This I Believe
James M. Bank
Years ago, when I was a teacher of religion at a major University, I used to say to my classes that God never sits down to tea with any of us. We may talk of what happens to us in ways that might imply such an experience, such a presence in our lives, but a leap of faith is always required when we do so.
“As a boy,” I would tell my students by way of example, “we lived in a large house on a tree lined street. And on more than one occasion during any year, great electrical storms would pass through the area with lightning flashes and roaring thunder coming all around.
“When that happened,” I would say, “I’d pray for just one bolt of lightening in our great maple tree or in the yard that stretched out about us. ‘Just give me that one bolt of lightning,’ I’d say, ‘and I’ll believe.’ But it never happened.”
One year I told this story and a young wag in the back of the lecture room asked if that wasn’t the reason why I was teaching rather than preaching. We all got a laugh out of that.
Years have gone by – more than thirty of them spent first as a military chaplain and then as a parish minister. But I still hold to the dictum that God doesn’t sit down to tea with any of us. In fact, as the years have gone by, I have found less and less value for God talk in my own life. I have no concept of an afterlife and accept that my choices for good or ill rest squarely on my own shoulders – as your choices rest on yours.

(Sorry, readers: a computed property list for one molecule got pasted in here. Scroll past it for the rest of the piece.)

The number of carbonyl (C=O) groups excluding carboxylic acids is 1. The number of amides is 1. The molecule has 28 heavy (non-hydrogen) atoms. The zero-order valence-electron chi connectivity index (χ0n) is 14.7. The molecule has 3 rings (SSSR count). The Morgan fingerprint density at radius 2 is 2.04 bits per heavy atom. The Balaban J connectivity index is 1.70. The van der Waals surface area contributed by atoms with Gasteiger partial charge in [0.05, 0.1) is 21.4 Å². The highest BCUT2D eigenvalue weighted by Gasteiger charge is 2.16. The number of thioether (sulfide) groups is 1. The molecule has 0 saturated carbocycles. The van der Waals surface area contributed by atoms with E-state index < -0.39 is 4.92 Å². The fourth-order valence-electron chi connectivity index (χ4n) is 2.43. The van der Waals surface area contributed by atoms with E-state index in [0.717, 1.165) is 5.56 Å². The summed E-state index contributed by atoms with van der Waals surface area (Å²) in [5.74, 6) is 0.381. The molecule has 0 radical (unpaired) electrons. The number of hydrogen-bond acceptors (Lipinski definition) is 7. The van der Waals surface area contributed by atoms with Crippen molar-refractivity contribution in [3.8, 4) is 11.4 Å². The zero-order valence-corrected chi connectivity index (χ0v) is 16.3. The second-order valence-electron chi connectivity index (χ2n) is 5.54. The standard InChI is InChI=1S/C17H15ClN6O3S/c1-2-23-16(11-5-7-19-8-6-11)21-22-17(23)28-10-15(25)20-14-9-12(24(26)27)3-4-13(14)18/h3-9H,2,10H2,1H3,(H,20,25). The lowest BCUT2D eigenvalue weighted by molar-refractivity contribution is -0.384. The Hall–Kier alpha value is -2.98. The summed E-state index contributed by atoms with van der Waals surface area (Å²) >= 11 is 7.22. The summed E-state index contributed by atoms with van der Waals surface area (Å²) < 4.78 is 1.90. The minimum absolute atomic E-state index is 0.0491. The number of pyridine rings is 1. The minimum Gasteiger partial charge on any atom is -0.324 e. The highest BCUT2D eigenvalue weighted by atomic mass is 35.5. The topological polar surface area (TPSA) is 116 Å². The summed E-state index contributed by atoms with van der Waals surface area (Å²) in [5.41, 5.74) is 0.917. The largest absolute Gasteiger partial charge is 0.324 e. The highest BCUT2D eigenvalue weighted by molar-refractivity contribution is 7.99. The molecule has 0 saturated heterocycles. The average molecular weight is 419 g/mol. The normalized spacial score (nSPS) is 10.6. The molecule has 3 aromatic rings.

I truly believe that regardless of our deeds or misdeeds all of us are going to the same reward – which may be too highly charged a word for what awaits us. Sometimes I prefer to say that all of us will merge simply with the void, and leave it at that.
In saying this I am aware that I keep company with mystics of many faith backgrounds, some of whom would say that we confront the void because it is so full that we cannot see what is there. I am content with their company no more nor less than those who say we see a void because nothing is there.
I’ve come to accept, as well, Liz Margoulis’ comment of many years ago to the effect that our lives are of no more cosmic value – and probably much less – than those of the microbes that came about long before us and will probably survive long after we are gone to dust and ashes, whether we “go” individually or as a species or as part and parcel of this puny little planet on the outer edge of a third rate galaxy on which we dwell.
Yet I counter-balance all of this speculation with one core belief: that it is our duty to live our lives in relation to each other and to the greater world as though we were of cosmic worth, for in doing so, that worth is achieved. This I believe with all my heart.
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